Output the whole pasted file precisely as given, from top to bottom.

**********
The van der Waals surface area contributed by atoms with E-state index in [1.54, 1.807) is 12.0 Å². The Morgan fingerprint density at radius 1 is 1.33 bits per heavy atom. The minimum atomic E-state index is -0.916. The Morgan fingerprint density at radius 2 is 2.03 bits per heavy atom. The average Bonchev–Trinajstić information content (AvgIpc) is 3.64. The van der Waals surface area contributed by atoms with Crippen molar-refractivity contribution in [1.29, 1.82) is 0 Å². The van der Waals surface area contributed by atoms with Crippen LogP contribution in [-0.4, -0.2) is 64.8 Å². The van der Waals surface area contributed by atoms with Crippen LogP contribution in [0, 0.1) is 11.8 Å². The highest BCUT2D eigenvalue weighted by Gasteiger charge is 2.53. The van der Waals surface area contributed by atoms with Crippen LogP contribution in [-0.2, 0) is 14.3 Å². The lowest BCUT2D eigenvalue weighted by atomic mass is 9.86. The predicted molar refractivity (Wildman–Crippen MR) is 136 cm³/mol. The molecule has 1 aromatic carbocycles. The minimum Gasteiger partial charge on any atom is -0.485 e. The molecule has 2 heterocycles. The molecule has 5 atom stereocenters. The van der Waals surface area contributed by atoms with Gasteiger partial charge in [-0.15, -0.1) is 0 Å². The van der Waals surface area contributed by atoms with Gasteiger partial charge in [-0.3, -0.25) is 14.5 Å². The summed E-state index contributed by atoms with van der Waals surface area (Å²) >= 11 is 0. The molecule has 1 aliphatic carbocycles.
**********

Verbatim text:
The van der Waals surface area contributed by atoms with E-state index in [1.54, 1.807) is 12.0 Å². The Morgan fingerprint density at radius 1 is 1.33 bits per heavy atom. The minimum atomic E-state index is -0.916. The Morgan fingerprint density at radius 2 is 2.03 bits per heavy atom. The average Bonchev–Trinajstić information content (AvgIpc) is 3.64. The van der Waals surface area contributed by atoms with Crippen molar-refractivity contribution in [1.29, 1.82) is 0 Å². The van der Waals surface area contributed by atoms with Crippen LogP contribution in [-0.4, -0.2) is 64.8 Å². The van der Waals surface area contributed by atoms with Crippen LogP contribution in [0, 0.1) is 11.8 Å². The highest BCUT2D eigenvalue weighted by Gasteiger charge is 2.53. The van der Waals surface area contributed by atoms with Crippen LogP contribution in [-0.2, 0) is 14.3 Å². The lowest BCUT2D eigenvalue weighted by atomic mass is 9.86. The predicted molar refractivity (Wildman–Crippen MR) is 136 cm³/mol. The molecule has 1 aromatic carbocycles. The minimum Gasteiger partial charge on any atom is -0.485 e. The molecule has 2 heterocycles. The molecule has 5 atom stereocenters. The van der Waals surface area contributed by atoms with Gasteiger partial charge in [-0.15, -0.1) is 0 Å². The van der Waals surface area contributed by atoms with Gasteiger partial charge in [-0.3, -0.25) is 14.5 Å². The summed E-state index contributed by atoms with van der Waals surface area (Å²) >= 11 is 0. The molecule has 1 aliphatic carbocycles.